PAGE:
What is Pig Butchering Scam?

Scammers trick victims into becoming friends online and then convince them to put money into fake cryptocurrency websites.

In today’s digital age, scams are unfortunately prevalent. Recently, a new type of online scam came to light. It is called the Pig Butchering scam.

According to an investigation by CNN, there are tens of thousands of victims have fallen prey to this new form of financial fraud and conned out of their hard-earned life savings. 

Zerodha CEO Nitin Kamath also highlighted the substantial scale of these scams in India, which he estimated running into crores of rupees.

“These scams are global, and their scope is staggering,” Kamath tweeted. “It is scary how many people fall for fake job offer scams, scammy high-return investment schemes, and crypto investments, etc.”

One heart-breaking account highlighted in the CNN report tells the story of a victim who lost more than a million dollars to the Pig Butchering scam.

The victim received a message from an unknown number, who claimed to be an old colleague Jessica. Throughout their online interactions, Jessica built a seemingly genuine friendship with the victim, even offering guidance on investing in cryptocurrency to assist with the financial burdens of caring for his ailing father.

Initially, the promised returns were impressive, and the victim believed he was making significant profits. 

However, the nightmare unfolded when he suddenly found himself locked out of his investment account, only to discover that more than a million dollars had vanished. The victim attempted to contact Jessica, but she had also disappeared without a trace.

What is the Pig Butchering Scam?

The pig butchering scam is when scammers trick victims into becoming friends online, gaining their trust, and then convincing them to put money into fake cryptocurrency websites. But these websites are actually run by the tricksters, who will later take all the money and disappear. 

CNN’s investigation reveals that the Pig Butchering scam operates as a sophisticated confidence fraud, where scammers, often impersonating young women on the internet, manipulate victims into investing in fake platforms. 

The victims are enticed with promises of extraordinary returns, similar to a pig being fattened for slaughter until the scammers vanish with their money.

The result? A financial slaughter, leaving victims with empty pockets and a sense of betrayal.

Kamath explained that scammers gain the trust of users by using fake profiles. They use the pretense of love and friendship to gain the trust of users and then induce them to send money for jobs and high-return investments and steal the money. 

How To Protect Yourself From Pig Butchering Scams

By staying informed, doing your due diligence, and trusting your instincts, you can protect yourself from falling victim to these digital traps.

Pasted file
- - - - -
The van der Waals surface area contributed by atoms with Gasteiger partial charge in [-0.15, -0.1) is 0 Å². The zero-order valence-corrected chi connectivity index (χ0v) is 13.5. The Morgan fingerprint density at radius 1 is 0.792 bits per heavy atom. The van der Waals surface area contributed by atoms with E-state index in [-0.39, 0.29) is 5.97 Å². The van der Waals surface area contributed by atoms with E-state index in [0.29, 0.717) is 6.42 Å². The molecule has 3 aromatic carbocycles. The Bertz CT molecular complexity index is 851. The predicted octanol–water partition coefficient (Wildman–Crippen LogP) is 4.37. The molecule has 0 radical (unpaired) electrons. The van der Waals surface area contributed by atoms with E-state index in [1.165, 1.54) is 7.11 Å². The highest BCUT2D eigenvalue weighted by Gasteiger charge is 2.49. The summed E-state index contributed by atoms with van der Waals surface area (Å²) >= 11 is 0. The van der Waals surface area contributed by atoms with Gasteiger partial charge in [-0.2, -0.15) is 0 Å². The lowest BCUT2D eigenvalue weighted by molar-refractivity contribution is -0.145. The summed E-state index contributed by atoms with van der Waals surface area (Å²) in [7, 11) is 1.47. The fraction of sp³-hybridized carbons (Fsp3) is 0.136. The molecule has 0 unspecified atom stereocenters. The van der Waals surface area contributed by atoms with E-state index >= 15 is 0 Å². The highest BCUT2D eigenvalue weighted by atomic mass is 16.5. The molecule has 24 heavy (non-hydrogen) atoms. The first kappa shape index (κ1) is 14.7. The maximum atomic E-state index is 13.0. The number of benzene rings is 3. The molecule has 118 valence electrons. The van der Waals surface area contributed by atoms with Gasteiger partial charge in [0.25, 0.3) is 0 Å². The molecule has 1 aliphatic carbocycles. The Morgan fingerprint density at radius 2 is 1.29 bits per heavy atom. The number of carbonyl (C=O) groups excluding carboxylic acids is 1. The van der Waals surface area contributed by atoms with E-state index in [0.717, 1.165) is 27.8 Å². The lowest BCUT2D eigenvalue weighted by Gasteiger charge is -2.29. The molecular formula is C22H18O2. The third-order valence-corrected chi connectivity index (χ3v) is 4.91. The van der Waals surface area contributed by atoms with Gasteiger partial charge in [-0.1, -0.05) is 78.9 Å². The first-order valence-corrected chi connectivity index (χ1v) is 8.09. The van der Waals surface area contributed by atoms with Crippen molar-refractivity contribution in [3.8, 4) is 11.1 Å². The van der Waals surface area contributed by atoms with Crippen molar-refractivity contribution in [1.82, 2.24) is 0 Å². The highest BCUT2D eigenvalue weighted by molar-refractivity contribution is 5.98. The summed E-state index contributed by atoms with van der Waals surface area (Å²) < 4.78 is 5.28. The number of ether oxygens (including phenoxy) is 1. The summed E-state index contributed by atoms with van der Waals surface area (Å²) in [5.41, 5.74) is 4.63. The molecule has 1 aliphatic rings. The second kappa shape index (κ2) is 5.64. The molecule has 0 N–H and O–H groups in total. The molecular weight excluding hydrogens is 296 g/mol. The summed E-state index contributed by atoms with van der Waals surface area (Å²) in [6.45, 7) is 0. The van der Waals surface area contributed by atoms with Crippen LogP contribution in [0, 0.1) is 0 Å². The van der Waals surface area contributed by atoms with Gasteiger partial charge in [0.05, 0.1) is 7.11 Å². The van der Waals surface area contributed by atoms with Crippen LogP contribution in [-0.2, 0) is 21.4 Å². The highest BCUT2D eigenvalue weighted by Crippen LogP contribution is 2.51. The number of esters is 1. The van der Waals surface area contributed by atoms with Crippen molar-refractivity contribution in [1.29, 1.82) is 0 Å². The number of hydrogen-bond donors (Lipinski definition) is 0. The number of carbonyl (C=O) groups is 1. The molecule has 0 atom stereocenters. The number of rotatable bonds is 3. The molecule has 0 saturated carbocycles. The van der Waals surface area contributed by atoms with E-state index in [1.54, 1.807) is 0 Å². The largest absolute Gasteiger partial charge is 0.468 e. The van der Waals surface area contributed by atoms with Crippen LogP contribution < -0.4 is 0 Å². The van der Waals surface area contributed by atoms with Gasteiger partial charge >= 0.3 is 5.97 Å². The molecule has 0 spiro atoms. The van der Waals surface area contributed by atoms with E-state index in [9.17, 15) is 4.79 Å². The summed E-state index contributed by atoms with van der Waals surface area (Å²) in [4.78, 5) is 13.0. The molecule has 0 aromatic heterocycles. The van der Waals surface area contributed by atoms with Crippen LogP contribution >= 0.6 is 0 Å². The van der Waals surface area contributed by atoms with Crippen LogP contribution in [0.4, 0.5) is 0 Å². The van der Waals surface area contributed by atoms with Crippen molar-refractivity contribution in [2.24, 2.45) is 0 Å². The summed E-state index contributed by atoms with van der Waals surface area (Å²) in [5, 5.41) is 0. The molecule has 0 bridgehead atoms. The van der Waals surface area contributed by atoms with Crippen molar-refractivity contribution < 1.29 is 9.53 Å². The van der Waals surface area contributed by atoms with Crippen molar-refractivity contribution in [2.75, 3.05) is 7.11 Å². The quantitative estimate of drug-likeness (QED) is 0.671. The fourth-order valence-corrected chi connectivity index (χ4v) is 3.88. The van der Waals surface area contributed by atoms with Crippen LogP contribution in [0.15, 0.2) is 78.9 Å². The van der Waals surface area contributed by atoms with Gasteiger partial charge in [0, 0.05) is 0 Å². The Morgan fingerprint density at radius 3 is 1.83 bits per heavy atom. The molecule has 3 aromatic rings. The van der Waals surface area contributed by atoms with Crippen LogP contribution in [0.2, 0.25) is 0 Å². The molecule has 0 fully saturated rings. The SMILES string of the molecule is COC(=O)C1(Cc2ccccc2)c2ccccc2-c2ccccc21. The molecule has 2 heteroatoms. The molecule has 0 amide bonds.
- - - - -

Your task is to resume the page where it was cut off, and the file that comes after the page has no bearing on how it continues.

1. Too Good to Be True Returns

If an online friend or acquaintance is promising extravagant returns that sound too good to be true, it probably is. Real investments come with risks, and consistent astronomical gains are a major warning sign.

2. Speedy Relationship

Scammers often move quickly, speeding the relationship faster than normal. If someone you just met online is pushing for intimate details or financial involvement at an alarming pace, be cautious.

Genuine relationships take time to develop. If someone is pushing for rapid progression in your interactions, take a step back and assess the situation. Scammers thrive on impulsive decisions.

3. Cryptocurrency Push

The scam often involves introducing victims to cryptocurrency. If your newfound friend is pushing you to invest in a specific platform without proper explanations or references, step back.

Before investing anywhere, do your homework. Look for reviews, check online forums, and verify the legitimacy of the platform or new “online friend”. Reliable investments have a track record and positive feedback.

4. Limited Communication Channels

Scammers often limit communication to a single platform. If your interactions are confined to a particular app or website, and the person hesitates to connect through other means, be on high alert.

Be cautious of anyone who insists on a single communication channel. Genuine individuals are usually open to connecting through various platforms. If someone is restricting your interactions, question their motives.

If something feels off, talk to friends or family about it. Don’t hesitate to seek advice before making significant financial decisions.

If you believe you are a victim of fraud, especially in cases involving financial loss, it is important to contact your local police station. Reporting the incident to the appropriate authorities is a crucial step in combating fraud.

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Media Literacy Team
Media Literacy Team
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